The real unemployment rate, a figure different from the standard unemployment rate, takes these circumstances into consideration when calculating. The real rate has also dropped considerably since effects of the recession began to hit.

While some people have criticized the standard unemployment rate as being too broad and too inclusive, its purpose extends beyond face value. Why does it matter? The unemployment rate is not only a portrayal of the healthiness of an economy, but how people are able to act financially.

A loss or lack of wage for a worker inhibits both individuals and their families from using their purchasing power, affecting both the stimulation in Lansings local economy and the national economy. A low unemployment rate equates to people having the ability to spend money, ultimately benefiting our economy. A decrease in the unemployment rate can help motivate workers to actively seek work and encourage companies to stay and grow in Michigan. The rate also represents strength and is a symbol of progress.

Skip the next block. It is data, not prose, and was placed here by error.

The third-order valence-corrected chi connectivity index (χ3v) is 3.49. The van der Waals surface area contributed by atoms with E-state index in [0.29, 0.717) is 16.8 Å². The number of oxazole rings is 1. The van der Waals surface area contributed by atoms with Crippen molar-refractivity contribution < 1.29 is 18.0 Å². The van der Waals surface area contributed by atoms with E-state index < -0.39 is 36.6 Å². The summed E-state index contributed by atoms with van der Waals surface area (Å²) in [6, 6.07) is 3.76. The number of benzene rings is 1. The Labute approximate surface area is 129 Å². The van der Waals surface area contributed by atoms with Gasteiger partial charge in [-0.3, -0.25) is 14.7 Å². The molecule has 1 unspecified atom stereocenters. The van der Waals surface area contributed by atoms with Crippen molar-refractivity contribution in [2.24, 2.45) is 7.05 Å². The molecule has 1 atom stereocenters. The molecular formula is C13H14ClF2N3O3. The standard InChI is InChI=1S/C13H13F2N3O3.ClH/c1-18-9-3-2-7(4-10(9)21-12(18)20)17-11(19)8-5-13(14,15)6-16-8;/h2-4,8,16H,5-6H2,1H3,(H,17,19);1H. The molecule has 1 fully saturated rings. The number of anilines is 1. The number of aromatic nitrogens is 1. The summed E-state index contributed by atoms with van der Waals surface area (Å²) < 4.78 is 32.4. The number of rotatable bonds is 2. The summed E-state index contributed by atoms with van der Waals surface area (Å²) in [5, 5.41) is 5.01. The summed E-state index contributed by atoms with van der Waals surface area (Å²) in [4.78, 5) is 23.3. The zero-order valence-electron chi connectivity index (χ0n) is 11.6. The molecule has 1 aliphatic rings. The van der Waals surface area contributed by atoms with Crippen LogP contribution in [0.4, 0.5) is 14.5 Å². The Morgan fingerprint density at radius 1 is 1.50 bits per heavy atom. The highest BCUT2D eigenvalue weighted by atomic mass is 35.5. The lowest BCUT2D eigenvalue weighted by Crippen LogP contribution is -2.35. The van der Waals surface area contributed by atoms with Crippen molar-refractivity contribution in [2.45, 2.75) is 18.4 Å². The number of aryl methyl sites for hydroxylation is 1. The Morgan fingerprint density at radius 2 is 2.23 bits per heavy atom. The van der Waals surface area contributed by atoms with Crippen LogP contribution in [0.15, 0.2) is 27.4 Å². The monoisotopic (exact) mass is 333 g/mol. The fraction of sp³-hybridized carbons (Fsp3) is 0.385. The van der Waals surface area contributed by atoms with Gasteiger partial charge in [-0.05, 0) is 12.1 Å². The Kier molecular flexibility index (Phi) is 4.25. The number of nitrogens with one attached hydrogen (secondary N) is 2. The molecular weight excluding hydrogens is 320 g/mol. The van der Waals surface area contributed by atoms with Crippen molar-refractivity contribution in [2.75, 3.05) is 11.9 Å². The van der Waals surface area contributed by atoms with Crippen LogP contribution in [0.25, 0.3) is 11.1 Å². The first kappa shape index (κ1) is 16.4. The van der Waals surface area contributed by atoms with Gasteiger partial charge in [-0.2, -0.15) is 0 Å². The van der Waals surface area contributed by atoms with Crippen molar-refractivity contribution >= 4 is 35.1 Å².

Living in this time, almost every one of us has felt the full effects of the recession. We have seen the toll it has taken on co-workers, friends and neighbors. With our unemployment rates on the decline, Michigans labor force is beginning to find its footing once again – reflective of the many strides were taking toward building a prosperous economy.

28 November

Delta Dental presents scholarships to dental students